Advanced UCLH radiotherapy facility opens door to cutting-edge cancer research

Public Health Minister Anna Soubry has announced a commitment of £250 million of funding for state-of-the-art Proton Beam Therapy cancer treatment centres in London and Manchester. The centres will be established at University College London Hospital and The Christie in Manchester, making this advanced form of radiotherapy available in the UK for the first time. UCL is working with UCLH on the construction of the London facility, accompanied by an extensive research programme to improve this cutting-edge cancer treatment.

Artist's visualisation of the building which will house the Proton Beam Therapy Centre

Artist’s visualisation of the building which will house the Proton Beam Therapy Centre

Proton Beam Therapy (PBT) is a much more precise way of targeting tumours. With conventional radiotherapy, X-rays not only damage the tumour but also the surrounding tissue, which can have significant side-effects. Protons, however, deposit much more energy exactly where it is needed, destroying the malignant cells but sparing much more of the surrounding healthy tissue. This is most important for deep-lying tumours growing near highly sensitive tissue, such as the optic nerve and the brain, particularly when treating children. By reducing the dose to the healthy organs of growing children, significant side effects in later life — such as secondary cancers, growth abnormalities, hearing loss or learning difficulties — can be avoided.

Currently, the NHS sends only a selection of children and adults needing Proton Beam Therapy to the United States, but from 2018 some 1,500 cancer patients with the most complex tumours will be treated at UCLH and The Christie. This governmental commitment to increasing access to advanced radiotherapy treatments will significantly improve the experience for patients and their families who currently have to travel long distances for treatment, as well as giving UCL researchers the opportunity to improve these techniques.

The technology used for this advanced form of radiotherapy comes from an unlikely source: the study of sub-atomic particles.

“Particle physics isn’t just for exploring the origins of the universe,” says Dr Simon Jolly, accelerator physicist at the UCL Physics & Astronomy. “The accelerator technology used in proton beam therapy comes directly from that developed for enormous atom-smashers, like the Large Hadron Collider, which are used to investigate the most fundamental building-blocks of nature. Without that pure research we wouldn’t have developed these tools for cancer treatment.”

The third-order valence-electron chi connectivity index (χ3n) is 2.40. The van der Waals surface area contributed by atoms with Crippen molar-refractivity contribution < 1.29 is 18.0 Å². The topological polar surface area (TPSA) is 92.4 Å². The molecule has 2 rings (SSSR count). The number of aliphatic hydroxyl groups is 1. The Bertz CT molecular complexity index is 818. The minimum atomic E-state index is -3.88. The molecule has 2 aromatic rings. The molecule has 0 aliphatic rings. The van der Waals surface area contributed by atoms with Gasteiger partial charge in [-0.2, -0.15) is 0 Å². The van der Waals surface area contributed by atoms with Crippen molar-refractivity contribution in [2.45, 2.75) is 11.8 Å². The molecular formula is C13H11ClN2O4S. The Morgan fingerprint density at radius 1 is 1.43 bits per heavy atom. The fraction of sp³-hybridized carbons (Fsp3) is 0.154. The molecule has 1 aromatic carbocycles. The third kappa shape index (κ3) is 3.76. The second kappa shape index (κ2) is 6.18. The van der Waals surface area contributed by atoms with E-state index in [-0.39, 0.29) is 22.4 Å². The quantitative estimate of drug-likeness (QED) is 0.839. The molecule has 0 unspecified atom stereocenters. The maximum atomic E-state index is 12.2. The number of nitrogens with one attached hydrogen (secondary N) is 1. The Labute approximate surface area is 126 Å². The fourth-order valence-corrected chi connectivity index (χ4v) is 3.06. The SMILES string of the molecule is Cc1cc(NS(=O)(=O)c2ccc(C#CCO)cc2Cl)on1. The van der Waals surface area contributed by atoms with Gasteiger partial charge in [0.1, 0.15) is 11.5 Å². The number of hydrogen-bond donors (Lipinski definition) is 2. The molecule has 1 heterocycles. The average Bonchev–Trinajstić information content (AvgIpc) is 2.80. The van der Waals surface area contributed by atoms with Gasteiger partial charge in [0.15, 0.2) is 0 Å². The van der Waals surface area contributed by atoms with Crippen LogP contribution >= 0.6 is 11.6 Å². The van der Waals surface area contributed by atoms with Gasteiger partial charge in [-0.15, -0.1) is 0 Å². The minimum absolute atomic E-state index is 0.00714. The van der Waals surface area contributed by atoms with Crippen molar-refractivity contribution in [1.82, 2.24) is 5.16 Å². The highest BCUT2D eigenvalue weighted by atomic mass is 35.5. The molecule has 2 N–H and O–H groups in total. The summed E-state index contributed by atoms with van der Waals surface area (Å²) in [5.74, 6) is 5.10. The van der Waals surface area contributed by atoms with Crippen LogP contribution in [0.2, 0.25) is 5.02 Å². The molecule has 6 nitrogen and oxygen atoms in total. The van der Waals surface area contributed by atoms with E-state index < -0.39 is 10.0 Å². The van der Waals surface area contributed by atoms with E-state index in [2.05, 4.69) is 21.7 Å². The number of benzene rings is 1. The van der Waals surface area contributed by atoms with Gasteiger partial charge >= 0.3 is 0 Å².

The strength of this new kind of radiotherapy is its ability to precisely target, so engineering skills are crucial to sculpt and direct the beam of particles as a medical tool. Equipment, controls and simulations developed by medical physicists and beam engineers will make the particle stream customizable in width, energy and time of pulse.

Accurate targeting of the cancerous cells is made more difficult by any movement of the patient’s body. Medical imaging specialists can help by developing analysis techniques to identify and lock-on to the targets within a medical scan. If the calculations are correct then the protons will damage the cancerous cells irreparably, destroying the tumour. Even the beds in which the patients rest while receiving treatment need to be carefully engineered, so the beam can be lined up accurately and directed at any part of the body.

There are only 30 PBT clinics worldwide, and very few treat the complexity of cases that UCLH and The Christie will be prioritizing. This has meant that research into improving proton therapy in the treatment of cancers for which it is most beneficial has been limited.

As such, PBT research has many open challenges, including:

  • accurate delivery of the beam with millimetre precision;
  • monitoring the amount and location of the delivered dose;
  • improving the speed and effectiveness of treatment to allow more patients to be treated;
  • establishing further data on the effect of dose delivery to various tissues;
  • developing computing techniques to reliably extrapolate from the small data sets clinical trials produce.

The building of this new centre, between UCLH and the new Macmillan Cancer Centre and only a stone’s throw from the main UCL campus, presents many opportunities for engineers and physicists in the service of patient care and developing the abilities of medical treatment, as well as providing therapy to patients close to their homes. UCL Engineering’s expertise in radiotherapy and medical physics is well-suited to this massive endeavour, ultimately culminating in better treatment for some of the most vulnerable patients.

As Gary Royle, Professor of Radiotherapy at UCL Medical Physics & Bioengineering, says:

“Proton therapy is a highly technical form of cancer treatment that sits at the interface between a variety of disciplines across engineering, science and medicine. A state-of-the-art proton therapy clinic on UCL’s doorstep will enable the considerable research expertise that exists across the campus in each of those areas to directly benefit UCLH cancer patients and truly advance the field.”

Read more: